Mark your calendars as the crowd's favourite candidate and employee experience conference, Talent Experience Forum is back!
Happening only in KL, Malaysia on 5 November. Register your seat because you will be hearing top insights from C-suite and senior HR leaders from Dell, Digi, GoCar, IPG Mediabrands, Nestle, Tesco, Unilever and more.
The proposed changes to the MPF offset mechanism will cost Hong Kong’s affected employers between HK$111 million and HK$147 million in the first year after they take effect. During that year, the government will subsidise 50% of employers’ severance and long service payments.
The figures were confirmed by Chief Secretary Matthew Cheung Kin Chung on Thursday. Under the proposed plan, employers will no longer be allowed to use the money they put into employees’ retirement funds to offset severance and long service payments.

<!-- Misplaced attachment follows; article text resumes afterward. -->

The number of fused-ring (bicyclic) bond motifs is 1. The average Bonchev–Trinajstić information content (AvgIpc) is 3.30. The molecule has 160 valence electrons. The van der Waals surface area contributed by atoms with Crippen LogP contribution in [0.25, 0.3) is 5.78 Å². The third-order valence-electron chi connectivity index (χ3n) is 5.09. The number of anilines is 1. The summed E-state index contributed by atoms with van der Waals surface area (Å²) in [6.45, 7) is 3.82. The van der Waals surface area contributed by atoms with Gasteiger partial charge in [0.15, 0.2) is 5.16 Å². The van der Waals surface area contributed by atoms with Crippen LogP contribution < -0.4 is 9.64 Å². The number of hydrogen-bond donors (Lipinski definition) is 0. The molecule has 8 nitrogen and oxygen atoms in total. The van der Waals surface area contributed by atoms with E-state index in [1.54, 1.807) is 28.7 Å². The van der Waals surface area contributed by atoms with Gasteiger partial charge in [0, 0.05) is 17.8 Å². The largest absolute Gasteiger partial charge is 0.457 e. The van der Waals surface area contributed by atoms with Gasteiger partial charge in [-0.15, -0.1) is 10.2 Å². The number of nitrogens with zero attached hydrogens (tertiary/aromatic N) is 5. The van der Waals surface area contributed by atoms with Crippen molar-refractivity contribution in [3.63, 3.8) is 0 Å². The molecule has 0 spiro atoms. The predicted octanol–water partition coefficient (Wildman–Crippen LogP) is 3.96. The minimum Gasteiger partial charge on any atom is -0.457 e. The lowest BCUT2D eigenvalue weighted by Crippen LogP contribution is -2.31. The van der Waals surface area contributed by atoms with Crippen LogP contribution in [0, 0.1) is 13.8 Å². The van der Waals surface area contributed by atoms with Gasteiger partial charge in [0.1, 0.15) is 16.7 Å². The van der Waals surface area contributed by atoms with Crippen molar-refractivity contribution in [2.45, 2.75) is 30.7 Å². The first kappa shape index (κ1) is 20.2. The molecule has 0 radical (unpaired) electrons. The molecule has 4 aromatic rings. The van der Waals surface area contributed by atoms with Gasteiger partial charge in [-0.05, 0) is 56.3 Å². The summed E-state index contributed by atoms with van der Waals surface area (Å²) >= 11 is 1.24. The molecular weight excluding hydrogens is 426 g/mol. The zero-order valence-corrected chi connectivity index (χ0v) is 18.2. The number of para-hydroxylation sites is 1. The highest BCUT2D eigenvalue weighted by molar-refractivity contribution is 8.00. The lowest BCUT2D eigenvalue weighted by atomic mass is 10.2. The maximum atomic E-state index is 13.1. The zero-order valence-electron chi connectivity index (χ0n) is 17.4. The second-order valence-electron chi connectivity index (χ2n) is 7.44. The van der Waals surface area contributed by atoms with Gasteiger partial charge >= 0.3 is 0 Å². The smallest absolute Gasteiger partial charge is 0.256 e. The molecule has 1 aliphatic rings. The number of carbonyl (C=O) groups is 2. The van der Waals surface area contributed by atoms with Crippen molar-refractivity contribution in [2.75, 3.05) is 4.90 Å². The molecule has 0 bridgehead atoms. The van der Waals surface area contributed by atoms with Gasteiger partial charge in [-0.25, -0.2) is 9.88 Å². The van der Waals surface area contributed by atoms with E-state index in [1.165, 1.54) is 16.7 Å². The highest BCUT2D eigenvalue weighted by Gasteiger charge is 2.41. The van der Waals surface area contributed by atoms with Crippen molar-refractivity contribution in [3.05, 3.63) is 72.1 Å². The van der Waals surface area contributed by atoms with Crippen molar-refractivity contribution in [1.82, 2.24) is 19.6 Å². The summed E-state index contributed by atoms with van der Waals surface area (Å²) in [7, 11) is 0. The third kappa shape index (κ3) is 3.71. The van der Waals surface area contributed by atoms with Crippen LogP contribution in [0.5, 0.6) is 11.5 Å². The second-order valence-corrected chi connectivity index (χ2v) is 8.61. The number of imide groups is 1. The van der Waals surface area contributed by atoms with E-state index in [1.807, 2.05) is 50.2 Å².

After the changes take effect, a 10-year transitional period will allow employers “to adjust to the new environment and also to re-orientate their own human resources policies if necessary”, the Chief Secretary said in a press release.
As part of the transitional period, the government will subsidise companies’ severance and long service payments, an arrangement designed to “mitigate the impact on enterprises”.
Due to the subsidy, the estimated additional cost for employers as part of the total wage bill will be 0.01-0.02% , or HK$111-HK$147 million, during the first year. The costs will rise to HK$1.4-HK$1.9 billion in the fifth year after the changes take effect, and will eventually become an annual extra cost of HK$4.0-4.9 billion.
“Enterprises would adopt different coping strategies, having taken into account their specific circumstances”, press conference documents state. According to the government, the subsidy should make the additional cost “largely manageable for most sectors”.
“While enhancing protection for employees, the package also takes into account employers’ affordability, labour relations, and Hong Kong’s overall competitiveness,” the documents state.
Some of Hong Kong’s business groups disagree and feel the changes will “impose a heavy financial burden on businesses, undermine international confidence, and cripple entrepreneurism”. In a statement released on Tuesday, the business groups protested the plan, calling it “totally unjustified”.
ALSO READ: Best Asian countries to retire in
Photo / iStock